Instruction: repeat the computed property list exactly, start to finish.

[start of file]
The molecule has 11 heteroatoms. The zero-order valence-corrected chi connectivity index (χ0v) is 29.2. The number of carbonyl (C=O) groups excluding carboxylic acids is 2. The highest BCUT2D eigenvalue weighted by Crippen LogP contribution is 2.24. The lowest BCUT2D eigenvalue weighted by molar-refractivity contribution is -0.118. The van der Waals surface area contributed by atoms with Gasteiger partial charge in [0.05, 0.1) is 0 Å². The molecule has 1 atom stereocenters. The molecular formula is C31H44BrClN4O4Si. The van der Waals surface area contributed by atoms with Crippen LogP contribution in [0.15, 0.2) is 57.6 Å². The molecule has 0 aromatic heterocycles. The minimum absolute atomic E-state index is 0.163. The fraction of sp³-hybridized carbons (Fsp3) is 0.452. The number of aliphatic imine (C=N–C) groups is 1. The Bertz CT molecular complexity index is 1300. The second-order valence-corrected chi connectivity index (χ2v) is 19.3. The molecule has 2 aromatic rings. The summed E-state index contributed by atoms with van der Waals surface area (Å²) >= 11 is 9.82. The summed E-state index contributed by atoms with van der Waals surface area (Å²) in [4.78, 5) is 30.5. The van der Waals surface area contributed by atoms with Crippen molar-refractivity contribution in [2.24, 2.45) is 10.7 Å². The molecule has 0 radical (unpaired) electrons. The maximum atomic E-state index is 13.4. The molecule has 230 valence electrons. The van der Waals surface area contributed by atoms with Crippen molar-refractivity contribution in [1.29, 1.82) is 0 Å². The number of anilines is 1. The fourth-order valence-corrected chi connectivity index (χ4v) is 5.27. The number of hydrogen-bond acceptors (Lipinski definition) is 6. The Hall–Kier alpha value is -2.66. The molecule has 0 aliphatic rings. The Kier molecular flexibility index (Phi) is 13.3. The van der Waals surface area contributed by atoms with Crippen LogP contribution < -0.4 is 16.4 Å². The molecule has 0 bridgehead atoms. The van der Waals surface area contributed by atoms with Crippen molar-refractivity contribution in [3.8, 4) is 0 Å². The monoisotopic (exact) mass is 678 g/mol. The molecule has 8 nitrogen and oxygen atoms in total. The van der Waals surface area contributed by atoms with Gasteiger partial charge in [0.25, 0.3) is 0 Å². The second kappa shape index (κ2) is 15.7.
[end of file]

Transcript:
The molecule has 11 heteroatoms. The zero-order valence-corrected chi connectivity index (χ0v) is 29.2. The number of carbonyl (C=O) groups excluding carboxylic acids is 2. The highest BCUT2D eigenvalue weighted by Crippen LogP contribution is 2.24. The lowest BCUT2D eigenvalue weighted by molar-refractivity contribution is -0.118. The van der Waals surface area contributed by atoms with Gasteiger partial charge in [0.05, 0.1) is 0 Å². The molecule has 1 atom stereocenters. The molecular formula is C31H44BrClN4O4Si. The van der Waals surface area contributed by atoms with Crippen LogP contribution in [0.15, 0.2) is 57.6 Å². The molecule has 0 aromatic heterocycles. The minimum absolute atomic E-state index is 0.163. The fraction of sp³-hybridized carbons (Fsp3) is 0.452. The number of aliphatic imine (C=N–C) groups is 1. The Bertz CT molecular complexity index is 1300. The second-order valence-corrected chi connectivity index (χ2v) is 19.3. The molecule has 2 aromatic rings. The summed E-state index contributed by atoms with van der Waals surface area (Å²) >= 11 is 9.82. The summed E-state index contributed by atoms with van der Waals surface area (Å²) in [4.78, 5) is 30.5. The van der Waals surface area contributed by atoms with Crippen molar-refractivity contribution in [2.24, 2.45) is 10.7 Å². The molecule has 0 radical (unpaired) electrons. The maximum atomic E-state index is 13.4. The molecule has 230 valence electrons. The van der Waals surface area contributed by atoms with Crippen molar-refractivity contribution in [1.29, 1.82) is 0 Å². The number of anilines is 1. The fourth-order valence-corrected chi connectivity index (χ4v) is 5.27. The number of hydrogen-bond acceptors (Lipinski definition) is 6. The Hall–Kier alpha value is -2.66. The molecule has 0 aliphatic rings. The Kier molecular flexibility index (Phi) is 13.3. The van der Waals surface area contributed by atoms with Crippen LogP contribution < -0.4 is 16.4 Å². The molecule has 0 bridgehead atoms. The van der Waals surface area contributed by atoms with Crippen molar-refractivity contribution in [3.8, 4) is 0 Å². The monoisotopic (exact) mass is 678 g/mol. The molecule has 8 nitrogen and oxygen atoms in total. The van der Waals surface area contributed by atoms with Gasteiger partial charge in [0.25, 0.3) is 0 Å². The second kappa shape index (κ2) is 15.7.